- After missing the 2013 FIBA Asia tourney in Manila, Moon returned to national team action in 2014. He was named the team's main naturalized player in lieu of brother Greg Stevenson (Moon Tae-Young) and Eric Sandrin (Lee Seung-Jun), and he played quite well, averaging 10 points in 5 games in the World Cup. Back at home, Moon also did well in the KBL, leading the Changwon LG Sakers to the regular season title in 2013-2014. The highlight, however, was his playing a vital role for South Korea in the Asian Games. He averaged 16 points, 3 rebounds, and 2 assists in that tournament while also making 53% of his three-point attempts. With his strong play, the Koreans were able to win the gold medal for the first time since 2002, when the Asiad was also hosted in South Korea (Busan).

First Best Asian Basketball Guard of 2014: Kosuke Kanamaru (Japan and Aisin Seahorses)
- Kanamaru had a lackluster showing in the 2013 FIBA Asia in Manila, but he more than made up for it last year, becoming the designated gunner for the Seahorses. His best performance, though, came during the Asian Games, where he led Team Hayabusa to its first top three finish in the quadrennial games in twenty years. Kanamaru paced Japan in scoring, dropping 15 points per game while shooting 47.4% from beyond the arc. Currently, Kanamaru is also doing well in the 2014-2015 NBL-Japan season, averaging 20 points and more than 3 treys per game. He is also connecting on more than 50% of his threes as the Seahorses remain on top of the entire league with a 19-2 slate.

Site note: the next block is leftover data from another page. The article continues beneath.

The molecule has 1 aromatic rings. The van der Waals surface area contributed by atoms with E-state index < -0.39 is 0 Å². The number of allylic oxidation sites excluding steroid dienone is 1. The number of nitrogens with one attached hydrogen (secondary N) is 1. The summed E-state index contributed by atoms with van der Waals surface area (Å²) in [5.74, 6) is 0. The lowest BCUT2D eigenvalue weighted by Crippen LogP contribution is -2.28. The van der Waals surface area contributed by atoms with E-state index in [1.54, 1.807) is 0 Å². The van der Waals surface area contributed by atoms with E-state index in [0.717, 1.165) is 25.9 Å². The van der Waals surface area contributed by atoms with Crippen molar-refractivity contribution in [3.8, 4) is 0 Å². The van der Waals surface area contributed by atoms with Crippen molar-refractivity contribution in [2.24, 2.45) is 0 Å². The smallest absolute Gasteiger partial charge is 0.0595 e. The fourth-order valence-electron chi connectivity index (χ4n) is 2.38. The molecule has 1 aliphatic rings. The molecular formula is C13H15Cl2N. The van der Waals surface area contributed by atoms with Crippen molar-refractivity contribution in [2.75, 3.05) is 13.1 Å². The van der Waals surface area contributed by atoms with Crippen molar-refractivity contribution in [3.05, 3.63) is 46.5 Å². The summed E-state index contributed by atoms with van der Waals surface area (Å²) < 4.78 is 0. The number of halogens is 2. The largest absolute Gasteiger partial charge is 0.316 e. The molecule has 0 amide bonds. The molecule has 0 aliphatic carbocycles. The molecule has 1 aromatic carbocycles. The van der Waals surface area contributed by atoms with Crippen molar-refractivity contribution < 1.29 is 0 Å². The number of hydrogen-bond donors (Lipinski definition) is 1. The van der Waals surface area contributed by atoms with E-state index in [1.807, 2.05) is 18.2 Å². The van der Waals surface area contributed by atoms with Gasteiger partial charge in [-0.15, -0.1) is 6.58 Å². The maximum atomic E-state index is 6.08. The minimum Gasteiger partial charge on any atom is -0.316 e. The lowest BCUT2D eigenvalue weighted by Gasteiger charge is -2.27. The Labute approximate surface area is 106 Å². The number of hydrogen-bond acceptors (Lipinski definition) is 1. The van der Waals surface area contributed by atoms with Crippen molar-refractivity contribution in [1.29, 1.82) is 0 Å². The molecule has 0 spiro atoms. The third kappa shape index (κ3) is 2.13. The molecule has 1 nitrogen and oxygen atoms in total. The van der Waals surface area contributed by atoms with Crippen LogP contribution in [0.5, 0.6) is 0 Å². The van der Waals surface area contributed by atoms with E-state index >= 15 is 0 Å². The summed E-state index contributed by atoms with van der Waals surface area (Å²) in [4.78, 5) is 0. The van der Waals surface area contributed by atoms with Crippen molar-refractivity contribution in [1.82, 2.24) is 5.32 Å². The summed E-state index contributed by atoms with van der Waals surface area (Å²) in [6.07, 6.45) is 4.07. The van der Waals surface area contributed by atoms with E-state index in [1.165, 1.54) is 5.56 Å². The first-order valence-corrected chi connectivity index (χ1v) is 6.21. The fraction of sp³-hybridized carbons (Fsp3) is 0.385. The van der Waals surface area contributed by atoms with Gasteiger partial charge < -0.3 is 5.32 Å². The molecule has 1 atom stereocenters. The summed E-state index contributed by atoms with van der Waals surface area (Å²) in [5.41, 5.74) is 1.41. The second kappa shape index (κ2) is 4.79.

Second Best Asian Basketball Guard of 2014: Mahdi Kamrani (Iran, Foolad Mahan Esfahan, Petrochimi Bandar Imam, and Jiangsu Tongxi Monkey King)
- Kamrani remains one of the continent's best playmakers. Last year, the veteran Iran national team point guard had another great string of tournaments. He helped Petrochimi Bandar Imam place second in the FIBA Asia Champions Cup behind fellow Iranian club Mahram Tehran. He also impressed in the 2014 FIBA World Cup, putting up 10 points per game while shooting 52% from the floor and 35% from beyond the arc. He also did well in the Asian Games, scoring 8 points per game on top of 4 assists, 3 rebounds, and 2 steals per outing. Right now, the pint-sized Kamrani is in the CBA, playing for the Jiangsu Tongxi Monkey King and norming about 17 points, 4 rebounds, 6 assist, and 3 steals.